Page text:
This post is about trying to help you, not about criticizing you. Please consider it in that light.
Your attitude is one of the most important factors in creating your long-term career happiness. As noted in the first chapter of my career book, “Attitude is important in landing a job, keeping a job, and being proactively prepared to change jobs.“
Whether you recognize it or not, your attitude IS affecting your career…. either positively or negatively. In this article, I want to help alert you if it could be retarding your progress or standing in the way of achieving the career results you desire.
If you are happy with your boss, your peers, your subordinates, your income, your job title, your career progression, your opportunity for advancement, your profession, your industry, and your employer’s culture, then the odds are high that your attitude is in good shape. If you are not happy with one or more of these items, however, then one or more of the following “yellow flags” could be worth examining:
1. You have a troll for a boss who makes your workdays unpleasant, possibly because you attracted him/her or because you have stayed in your job when you know you should have left long ago.
2. You have jerks on your team who you don’t enjoy, possibly because you lack the self-confidence to professionally confront them or to refer the situation to someone with the authority to correct the situation.
3. You have a troublesome employee who is disruptive to your team, possibly because you feel you do not have the power to replace him or her.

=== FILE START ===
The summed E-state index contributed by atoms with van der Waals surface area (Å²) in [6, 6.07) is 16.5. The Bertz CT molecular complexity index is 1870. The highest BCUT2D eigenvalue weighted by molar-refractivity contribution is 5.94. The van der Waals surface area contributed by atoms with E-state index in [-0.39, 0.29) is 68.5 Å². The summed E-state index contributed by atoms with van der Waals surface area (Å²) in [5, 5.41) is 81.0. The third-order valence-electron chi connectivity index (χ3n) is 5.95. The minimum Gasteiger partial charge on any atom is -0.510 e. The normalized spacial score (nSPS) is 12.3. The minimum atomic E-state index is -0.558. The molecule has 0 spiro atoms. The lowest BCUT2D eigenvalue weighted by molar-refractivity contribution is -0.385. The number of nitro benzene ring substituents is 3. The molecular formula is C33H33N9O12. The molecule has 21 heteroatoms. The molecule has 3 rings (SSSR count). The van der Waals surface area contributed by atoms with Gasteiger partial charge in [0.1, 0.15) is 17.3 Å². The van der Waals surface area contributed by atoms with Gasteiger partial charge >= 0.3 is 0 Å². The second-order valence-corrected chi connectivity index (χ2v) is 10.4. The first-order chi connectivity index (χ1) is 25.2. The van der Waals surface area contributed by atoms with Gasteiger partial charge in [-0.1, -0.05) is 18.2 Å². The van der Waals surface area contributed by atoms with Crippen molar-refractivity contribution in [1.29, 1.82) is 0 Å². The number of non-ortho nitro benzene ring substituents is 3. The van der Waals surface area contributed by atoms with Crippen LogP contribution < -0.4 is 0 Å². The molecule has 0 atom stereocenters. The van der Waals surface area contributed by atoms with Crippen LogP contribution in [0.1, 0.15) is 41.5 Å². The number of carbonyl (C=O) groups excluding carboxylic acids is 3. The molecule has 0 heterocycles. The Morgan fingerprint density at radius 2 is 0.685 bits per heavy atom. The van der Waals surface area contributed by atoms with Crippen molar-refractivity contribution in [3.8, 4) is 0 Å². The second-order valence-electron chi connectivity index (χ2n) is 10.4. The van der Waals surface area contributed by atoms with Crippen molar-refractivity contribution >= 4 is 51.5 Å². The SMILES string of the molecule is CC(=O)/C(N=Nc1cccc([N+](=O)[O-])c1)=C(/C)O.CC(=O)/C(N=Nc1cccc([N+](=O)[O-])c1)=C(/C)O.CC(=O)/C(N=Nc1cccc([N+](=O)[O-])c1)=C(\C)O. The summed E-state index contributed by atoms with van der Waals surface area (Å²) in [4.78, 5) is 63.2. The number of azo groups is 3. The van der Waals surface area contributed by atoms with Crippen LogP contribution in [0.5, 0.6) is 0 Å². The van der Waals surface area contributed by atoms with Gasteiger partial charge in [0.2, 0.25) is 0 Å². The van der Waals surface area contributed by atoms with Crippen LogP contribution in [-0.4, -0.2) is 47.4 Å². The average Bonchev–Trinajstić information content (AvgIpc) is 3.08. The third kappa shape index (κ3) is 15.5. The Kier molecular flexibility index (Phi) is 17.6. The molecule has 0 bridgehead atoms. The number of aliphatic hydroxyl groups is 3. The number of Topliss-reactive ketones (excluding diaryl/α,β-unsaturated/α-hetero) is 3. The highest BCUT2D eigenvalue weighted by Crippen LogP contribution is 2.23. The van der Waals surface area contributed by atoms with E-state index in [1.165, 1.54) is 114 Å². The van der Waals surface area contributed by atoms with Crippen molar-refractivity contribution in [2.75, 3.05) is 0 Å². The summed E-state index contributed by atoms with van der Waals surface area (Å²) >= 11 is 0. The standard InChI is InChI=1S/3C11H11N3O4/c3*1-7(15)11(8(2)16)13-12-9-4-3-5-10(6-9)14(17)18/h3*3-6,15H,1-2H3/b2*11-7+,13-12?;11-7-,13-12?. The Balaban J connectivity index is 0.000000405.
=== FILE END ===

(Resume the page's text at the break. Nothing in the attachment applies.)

4. Your income has become stagnant or dropped and this is creating financial stress, possibly because you don’t feel comfortable promoting your value within your employer or to other employers.
5. Your job title makes your position sound less responsible than it is and this creates a perception problem on your resume, possibly because you have not advocated strongly enough to have your title corrected/improved.
Yes, Virginia, I actually have the unmitigated gall to suggest that you have created your current career circumstances through your own personal choices and that those choices are likely to have been influenced by your attitude. Conversely, I want to offer you the genuine possibility that you have the power to improve all of these situations. Not by complaining. Not overnight. Not from terrible to fantastic in one fell swoop. But yes. You have the power to improve them.
How? Please stay tuned. I promise to address this in a few weeks. Until then, consider conducting some internet searches and seek out articles that offer ways to improve your attitude. The rewards could be huge!